My first steps on the path to the Marianelli Beach awaken and enliven all of my senses and I am captivated by the culinary potential. Although it is December and a bit chilly, we still come across fresh oranges, mandarins, lemons, limes, prickly pear cactus fruit and wild herbs of oregano, sage, rosemary and fennel. Sicily is considered one of the areas with the highest vegetal biodiversity in the entire Mediterranean area and is home to one-third of Italy’s organic farms so very little is imported. Very exciting for someone who loves organic, local food and exploring cooking new cuisine.
I entered into this voyage with no prior Italian language skills (let alone Sicilian which has many dialects of its own depending on your location) or any knowledge about the island and the culture. Just a trust that my friend Julian and I have a flow in companionship, make good traveling partners and this is his fourth visit to Sicily so I have his guidance to get us started.
This is my first attempt at a blog and I kind of like that it is a style that allows me to write in an informal conversational manner to develop a relationship with the reader. Of course there are travel blogs that provide details of where to go, what to do, but my inclination is to write more about the natural environment, culinary delights, spiritual development and the emotions/feelings that arise when traveling to a foreign country. Let’s stick to nature for the first round before we dive into the depths of samsara.
Our housesit gig has placed us on an active agro-tourism farm that has been renovated to offer 6 rustic- style hotel rooms and a restaurant/bar. The main crops harvested are wheat, almonds, olives and citrus fruit but because they are closed for the winter, our main task is just to keep an eye on the place for security purposes. Wow! I was preparing for 4-5 hour work days in exchange for our room but I will gratefully thank the powers that be for providing a true rest opportunity for my body worn tired from a busy season of fire mitigation.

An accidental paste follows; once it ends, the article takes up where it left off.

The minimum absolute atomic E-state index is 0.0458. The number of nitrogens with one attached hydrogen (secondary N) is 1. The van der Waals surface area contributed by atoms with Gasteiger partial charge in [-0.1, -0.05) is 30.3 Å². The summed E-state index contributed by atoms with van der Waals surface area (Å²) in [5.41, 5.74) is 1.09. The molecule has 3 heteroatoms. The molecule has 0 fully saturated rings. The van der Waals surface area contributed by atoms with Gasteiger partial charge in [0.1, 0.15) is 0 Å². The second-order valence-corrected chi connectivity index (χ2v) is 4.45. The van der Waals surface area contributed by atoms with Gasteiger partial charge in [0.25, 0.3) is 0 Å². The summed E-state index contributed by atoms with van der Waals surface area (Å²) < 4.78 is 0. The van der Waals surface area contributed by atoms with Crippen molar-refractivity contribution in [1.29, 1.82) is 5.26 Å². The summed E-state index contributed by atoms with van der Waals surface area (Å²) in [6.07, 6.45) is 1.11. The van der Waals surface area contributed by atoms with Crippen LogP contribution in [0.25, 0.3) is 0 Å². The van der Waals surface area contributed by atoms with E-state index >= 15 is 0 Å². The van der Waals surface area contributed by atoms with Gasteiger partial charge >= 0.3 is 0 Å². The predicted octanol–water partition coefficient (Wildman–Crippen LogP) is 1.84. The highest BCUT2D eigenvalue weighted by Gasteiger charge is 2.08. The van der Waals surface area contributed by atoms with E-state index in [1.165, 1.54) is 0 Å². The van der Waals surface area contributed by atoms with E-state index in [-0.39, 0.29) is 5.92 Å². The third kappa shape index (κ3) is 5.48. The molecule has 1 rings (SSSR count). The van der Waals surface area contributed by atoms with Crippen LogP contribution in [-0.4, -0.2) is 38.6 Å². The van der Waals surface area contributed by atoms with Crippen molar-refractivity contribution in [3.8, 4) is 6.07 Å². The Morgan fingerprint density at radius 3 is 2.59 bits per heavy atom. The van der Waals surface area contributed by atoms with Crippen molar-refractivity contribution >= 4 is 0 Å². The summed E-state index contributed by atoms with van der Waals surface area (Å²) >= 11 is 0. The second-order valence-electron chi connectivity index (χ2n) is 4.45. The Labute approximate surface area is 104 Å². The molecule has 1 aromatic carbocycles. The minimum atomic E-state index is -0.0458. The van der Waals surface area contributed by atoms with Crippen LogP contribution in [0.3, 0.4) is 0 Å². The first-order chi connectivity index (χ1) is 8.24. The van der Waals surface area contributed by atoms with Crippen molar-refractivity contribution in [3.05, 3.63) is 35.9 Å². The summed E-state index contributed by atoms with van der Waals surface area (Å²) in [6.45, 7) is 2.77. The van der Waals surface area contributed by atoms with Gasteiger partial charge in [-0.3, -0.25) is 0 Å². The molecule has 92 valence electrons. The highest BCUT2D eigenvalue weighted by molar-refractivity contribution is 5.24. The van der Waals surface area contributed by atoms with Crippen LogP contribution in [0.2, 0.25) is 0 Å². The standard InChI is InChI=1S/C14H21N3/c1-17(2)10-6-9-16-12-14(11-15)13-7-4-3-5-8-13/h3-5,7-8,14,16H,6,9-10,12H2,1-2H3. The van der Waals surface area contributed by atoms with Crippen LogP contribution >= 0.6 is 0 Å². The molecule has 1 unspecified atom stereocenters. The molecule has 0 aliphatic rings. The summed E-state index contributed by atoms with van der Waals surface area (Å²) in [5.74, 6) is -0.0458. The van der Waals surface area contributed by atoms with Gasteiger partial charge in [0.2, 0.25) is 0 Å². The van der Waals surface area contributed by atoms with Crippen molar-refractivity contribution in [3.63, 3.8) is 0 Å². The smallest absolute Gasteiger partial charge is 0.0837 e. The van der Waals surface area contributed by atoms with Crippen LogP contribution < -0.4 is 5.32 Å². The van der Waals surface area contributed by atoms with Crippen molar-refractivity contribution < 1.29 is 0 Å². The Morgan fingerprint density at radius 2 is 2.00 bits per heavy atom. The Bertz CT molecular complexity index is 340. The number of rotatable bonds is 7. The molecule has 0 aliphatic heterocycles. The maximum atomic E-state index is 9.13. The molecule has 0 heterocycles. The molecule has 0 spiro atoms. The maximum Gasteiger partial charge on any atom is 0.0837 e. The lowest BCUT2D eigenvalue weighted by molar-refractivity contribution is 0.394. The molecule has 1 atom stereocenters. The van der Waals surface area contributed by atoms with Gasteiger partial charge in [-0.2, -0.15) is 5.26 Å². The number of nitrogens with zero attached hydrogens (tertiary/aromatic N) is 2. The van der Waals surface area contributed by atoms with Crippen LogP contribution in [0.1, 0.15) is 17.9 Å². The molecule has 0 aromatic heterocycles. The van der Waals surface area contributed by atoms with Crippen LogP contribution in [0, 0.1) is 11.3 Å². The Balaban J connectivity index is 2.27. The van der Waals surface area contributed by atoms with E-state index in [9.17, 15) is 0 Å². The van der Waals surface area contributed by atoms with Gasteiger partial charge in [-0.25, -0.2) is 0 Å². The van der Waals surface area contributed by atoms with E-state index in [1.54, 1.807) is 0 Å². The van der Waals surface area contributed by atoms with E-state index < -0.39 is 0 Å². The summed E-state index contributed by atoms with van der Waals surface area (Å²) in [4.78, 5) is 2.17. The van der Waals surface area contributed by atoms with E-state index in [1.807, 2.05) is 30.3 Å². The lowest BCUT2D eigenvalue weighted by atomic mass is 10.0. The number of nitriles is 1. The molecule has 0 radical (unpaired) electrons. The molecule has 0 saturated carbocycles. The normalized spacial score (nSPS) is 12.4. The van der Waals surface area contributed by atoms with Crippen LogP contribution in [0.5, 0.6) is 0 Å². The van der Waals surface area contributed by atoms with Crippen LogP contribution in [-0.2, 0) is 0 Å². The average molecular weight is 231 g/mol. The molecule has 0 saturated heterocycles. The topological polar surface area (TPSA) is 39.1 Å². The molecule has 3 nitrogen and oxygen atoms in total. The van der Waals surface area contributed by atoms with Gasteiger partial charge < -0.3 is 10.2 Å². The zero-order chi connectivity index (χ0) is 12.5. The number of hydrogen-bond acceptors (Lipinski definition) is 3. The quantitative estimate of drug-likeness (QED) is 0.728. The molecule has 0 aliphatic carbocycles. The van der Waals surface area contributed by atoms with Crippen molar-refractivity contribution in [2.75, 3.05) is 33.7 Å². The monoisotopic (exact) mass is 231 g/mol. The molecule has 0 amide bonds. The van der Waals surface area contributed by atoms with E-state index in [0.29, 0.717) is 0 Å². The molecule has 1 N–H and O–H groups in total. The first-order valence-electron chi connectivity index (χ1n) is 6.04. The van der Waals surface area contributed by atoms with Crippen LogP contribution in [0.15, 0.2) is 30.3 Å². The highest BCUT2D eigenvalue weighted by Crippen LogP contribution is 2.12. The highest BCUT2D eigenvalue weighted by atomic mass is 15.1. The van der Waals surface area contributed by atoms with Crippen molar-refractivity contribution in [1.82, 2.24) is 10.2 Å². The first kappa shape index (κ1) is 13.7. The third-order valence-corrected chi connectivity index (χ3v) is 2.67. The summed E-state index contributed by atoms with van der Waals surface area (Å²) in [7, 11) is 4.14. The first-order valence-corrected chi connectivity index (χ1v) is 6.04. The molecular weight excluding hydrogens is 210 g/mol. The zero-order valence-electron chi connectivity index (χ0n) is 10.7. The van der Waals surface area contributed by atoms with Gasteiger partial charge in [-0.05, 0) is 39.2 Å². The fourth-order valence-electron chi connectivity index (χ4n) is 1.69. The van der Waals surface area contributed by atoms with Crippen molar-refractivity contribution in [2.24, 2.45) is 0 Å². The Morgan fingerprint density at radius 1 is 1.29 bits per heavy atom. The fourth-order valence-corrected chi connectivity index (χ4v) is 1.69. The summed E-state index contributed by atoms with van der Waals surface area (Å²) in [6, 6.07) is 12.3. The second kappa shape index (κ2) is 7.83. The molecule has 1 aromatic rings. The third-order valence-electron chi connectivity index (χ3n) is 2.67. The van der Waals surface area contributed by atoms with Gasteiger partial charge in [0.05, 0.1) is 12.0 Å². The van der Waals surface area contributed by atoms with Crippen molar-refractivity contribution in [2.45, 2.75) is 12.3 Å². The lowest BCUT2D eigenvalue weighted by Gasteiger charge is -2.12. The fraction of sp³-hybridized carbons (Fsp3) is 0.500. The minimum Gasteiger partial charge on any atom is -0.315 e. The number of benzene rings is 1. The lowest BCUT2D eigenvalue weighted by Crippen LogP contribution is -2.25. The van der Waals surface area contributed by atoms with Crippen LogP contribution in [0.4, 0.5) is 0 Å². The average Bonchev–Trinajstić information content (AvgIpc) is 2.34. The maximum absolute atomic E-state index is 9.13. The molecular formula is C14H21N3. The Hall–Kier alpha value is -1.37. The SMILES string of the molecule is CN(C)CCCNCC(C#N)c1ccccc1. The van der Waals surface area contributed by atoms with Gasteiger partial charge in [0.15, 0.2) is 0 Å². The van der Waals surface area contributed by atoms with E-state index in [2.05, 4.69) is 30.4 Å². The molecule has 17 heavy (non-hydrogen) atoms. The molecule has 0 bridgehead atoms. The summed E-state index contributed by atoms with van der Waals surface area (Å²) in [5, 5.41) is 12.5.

Every area has its own unique flora and fauna and the Marineddi farm (Sicialian family name for Marinelli) is located within the Vendicari Nature Preserve on the southeastern coast of Sicily on the Ionian Sea. What better place to explore the wonders of nature than in an area being protected for its biodiversity and being allowed to be wild? On first exploration of the seashore, I am most intrigued by these fibrous spheres strewn along the beach. Are they from a tree or plant? Did some animal receive the gift of shitting out perfect spheres? Breaking one apart, there are no seeds or other material to indicate it’s from a tree and it certainly doesn’t smell like manure. They have a fibrous content that is consistent throughout the sphere regardless of size. They remind me a friend’s felting project gone wild.
A day trip to Tonnara of Vendicari (ancient tuna fishery) and Beach has me convinced this “new to me” item of nature must come from the sea as there are thousands cast amidst the seaweed and dead bamboo. My research excites me from a mythological and environmental perspective. These spheres are called “Posidonia Speroids” and come from the plant “Posidonia Oceanica”. This is commonly called Neptune Grass and is considered “the lungs of the Mediterranean”. The sea grass grows in meadows that absorb carbon dioxide in the water and helps to slow down the impact of global warming. In the fall, these meadows die back and the grass fibers get caught in the ocean currents. The motion of the waves helps them form their circular shape and their presence is a very good sign as it indicates clear and unpolluted waters. Poseidon was the Greek god of the sea and other waters and his Roman equivalent was Neptune. Someone is looking out for these waters...time for a swim!